Without the parentheses the problem is unsolvable. Make sure you post properly written equations if you want people to solve them quickly! Order of operations is big deal!
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Re: Homework Thread
You do not actually need these parenthesis, if you know how to read fractions when unformatted on a computer. When typing out math on a computer, it's much easier to just use parenthesis to make sure people understand you better. I only added them in for y'all's benefit.
EDIT: D'oh, never mind, zeek. I looked it over, and yes, it could be easy to get it confused without parenthesis. I just inferred that it was simple math (systems of equations usually are), so I didn't over think it.
EDIT: D'oh, never mind, zeek. I looked it over, and yes, it could be easy to get it confused without parenthesis. I just inferred that it was simple math (systems of equations usually are), so I didn't over think it.
Last edited by Beagle on Sat Jul 23, 2011 8:38 pm, edited 1 time in total.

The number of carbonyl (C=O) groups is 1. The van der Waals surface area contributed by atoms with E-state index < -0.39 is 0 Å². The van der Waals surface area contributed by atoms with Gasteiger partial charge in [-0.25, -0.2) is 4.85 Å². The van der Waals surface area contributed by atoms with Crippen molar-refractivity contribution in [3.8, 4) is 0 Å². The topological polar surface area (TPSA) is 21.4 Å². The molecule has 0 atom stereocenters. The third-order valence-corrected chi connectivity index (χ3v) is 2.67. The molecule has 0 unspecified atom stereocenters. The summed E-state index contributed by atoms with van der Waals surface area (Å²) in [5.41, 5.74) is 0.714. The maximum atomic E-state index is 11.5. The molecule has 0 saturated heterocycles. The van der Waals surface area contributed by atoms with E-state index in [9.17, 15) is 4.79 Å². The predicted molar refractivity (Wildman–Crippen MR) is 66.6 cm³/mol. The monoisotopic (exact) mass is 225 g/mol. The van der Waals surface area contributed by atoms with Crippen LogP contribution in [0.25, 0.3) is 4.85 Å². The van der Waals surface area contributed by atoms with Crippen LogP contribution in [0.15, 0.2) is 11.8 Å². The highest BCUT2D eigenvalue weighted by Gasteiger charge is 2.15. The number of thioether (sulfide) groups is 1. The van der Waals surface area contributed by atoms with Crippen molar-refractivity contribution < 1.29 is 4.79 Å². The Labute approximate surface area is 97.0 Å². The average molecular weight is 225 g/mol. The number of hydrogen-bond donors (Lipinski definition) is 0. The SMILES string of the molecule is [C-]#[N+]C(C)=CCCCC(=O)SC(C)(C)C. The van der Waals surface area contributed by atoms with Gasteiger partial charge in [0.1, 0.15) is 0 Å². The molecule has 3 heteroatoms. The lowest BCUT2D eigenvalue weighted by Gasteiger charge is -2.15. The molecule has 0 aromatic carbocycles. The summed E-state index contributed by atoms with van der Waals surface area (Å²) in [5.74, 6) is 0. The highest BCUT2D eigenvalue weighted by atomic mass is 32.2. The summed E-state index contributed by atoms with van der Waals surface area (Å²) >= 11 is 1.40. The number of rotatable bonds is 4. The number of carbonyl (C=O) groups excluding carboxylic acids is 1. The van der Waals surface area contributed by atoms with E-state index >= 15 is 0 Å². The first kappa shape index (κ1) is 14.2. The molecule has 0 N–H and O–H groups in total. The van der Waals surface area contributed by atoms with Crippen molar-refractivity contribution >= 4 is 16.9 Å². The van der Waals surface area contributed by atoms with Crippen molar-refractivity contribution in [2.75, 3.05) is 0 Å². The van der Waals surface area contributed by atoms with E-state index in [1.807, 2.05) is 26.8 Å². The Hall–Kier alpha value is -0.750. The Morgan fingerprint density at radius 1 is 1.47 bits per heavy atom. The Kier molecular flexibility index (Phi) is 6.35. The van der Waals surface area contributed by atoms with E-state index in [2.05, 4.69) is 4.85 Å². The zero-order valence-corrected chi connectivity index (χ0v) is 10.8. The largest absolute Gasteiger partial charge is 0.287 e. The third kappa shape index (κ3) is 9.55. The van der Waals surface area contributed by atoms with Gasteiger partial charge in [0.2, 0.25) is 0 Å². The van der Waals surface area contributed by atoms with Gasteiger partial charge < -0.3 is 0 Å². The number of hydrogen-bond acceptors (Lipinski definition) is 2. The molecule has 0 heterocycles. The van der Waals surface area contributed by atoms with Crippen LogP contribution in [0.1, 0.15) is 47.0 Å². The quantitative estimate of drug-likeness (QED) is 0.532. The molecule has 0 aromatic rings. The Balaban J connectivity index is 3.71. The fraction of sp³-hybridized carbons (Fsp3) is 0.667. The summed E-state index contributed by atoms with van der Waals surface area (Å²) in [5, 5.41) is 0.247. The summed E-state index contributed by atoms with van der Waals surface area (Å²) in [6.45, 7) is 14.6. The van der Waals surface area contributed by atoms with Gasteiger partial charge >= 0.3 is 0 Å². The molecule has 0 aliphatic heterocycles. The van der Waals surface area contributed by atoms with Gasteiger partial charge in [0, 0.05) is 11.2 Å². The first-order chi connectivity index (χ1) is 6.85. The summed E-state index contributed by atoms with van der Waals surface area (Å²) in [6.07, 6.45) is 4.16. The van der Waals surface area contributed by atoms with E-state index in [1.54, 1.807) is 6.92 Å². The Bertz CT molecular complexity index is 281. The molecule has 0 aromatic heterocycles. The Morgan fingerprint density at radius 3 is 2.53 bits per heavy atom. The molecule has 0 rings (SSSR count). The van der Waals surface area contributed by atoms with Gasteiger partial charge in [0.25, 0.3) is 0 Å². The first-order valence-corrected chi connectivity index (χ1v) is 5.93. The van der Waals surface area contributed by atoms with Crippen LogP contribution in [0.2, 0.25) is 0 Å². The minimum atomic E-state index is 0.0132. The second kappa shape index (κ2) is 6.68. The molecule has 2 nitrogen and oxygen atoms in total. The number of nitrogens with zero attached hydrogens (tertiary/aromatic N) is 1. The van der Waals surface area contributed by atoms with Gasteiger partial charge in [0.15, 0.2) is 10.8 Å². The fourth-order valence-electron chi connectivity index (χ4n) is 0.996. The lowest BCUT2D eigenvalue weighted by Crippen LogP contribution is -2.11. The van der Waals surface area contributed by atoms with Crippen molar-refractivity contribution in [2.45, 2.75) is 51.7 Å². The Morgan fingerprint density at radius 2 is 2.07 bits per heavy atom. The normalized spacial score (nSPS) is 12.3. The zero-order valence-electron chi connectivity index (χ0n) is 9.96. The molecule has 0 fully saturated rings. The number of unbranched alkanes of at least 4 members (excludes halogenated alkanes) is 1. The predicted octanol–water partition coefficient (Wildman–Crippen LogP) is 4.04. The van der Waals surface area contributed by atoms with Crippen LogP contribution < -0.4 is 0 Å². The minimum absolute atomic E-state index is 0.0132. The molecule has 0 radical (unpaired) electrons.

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Re: Homework Thread
And we thank you greatly Beagle (I'm used to calculus, so we have to deal with whatever the teacher throws our way )
I actually find the nongraphing way easier, cause I'm not as familiar with my graphing calculator (plus it's out of batteries currently )
so, here we go...
(3x + 3 = y)
(4x  1 = y)
(x + 4 = 0y)
So x = 4
Then plug x into the first equation: 3(4) + 3 = y = 15
I actually find the nongraphing way easier, cause I'm not as familiar with my graphing calculator (plus it's out of batteries currently )
so, here we go...
(3x + 3 = y)
(4x  1 = y)
(x + 4 = 0y)
So x = 4
Then plug x into the first equation: 3(4) + 3 = y = 15
Re: Homework Thread
That sounds like a good way, but if I'm not mistaken, there is a risk that you could run into complications with that method. There is another way to teach it, but I can't remember right at this very moment on how to do it. I think it has something to do with Completing The Square and factoring.Obbl wrote:And we thank you greatly Beagle
I actually find the nongraphing way easier, cause I'm not as familiar with my graphing calculator (plus it's out of batteries currently )
so, here we go...
(3x + 3 = y)
(4x  1 = y)
(x + 4 = 0y)
So x = 4
Then plug x into the first equation: 3(4) + 3 = y = 15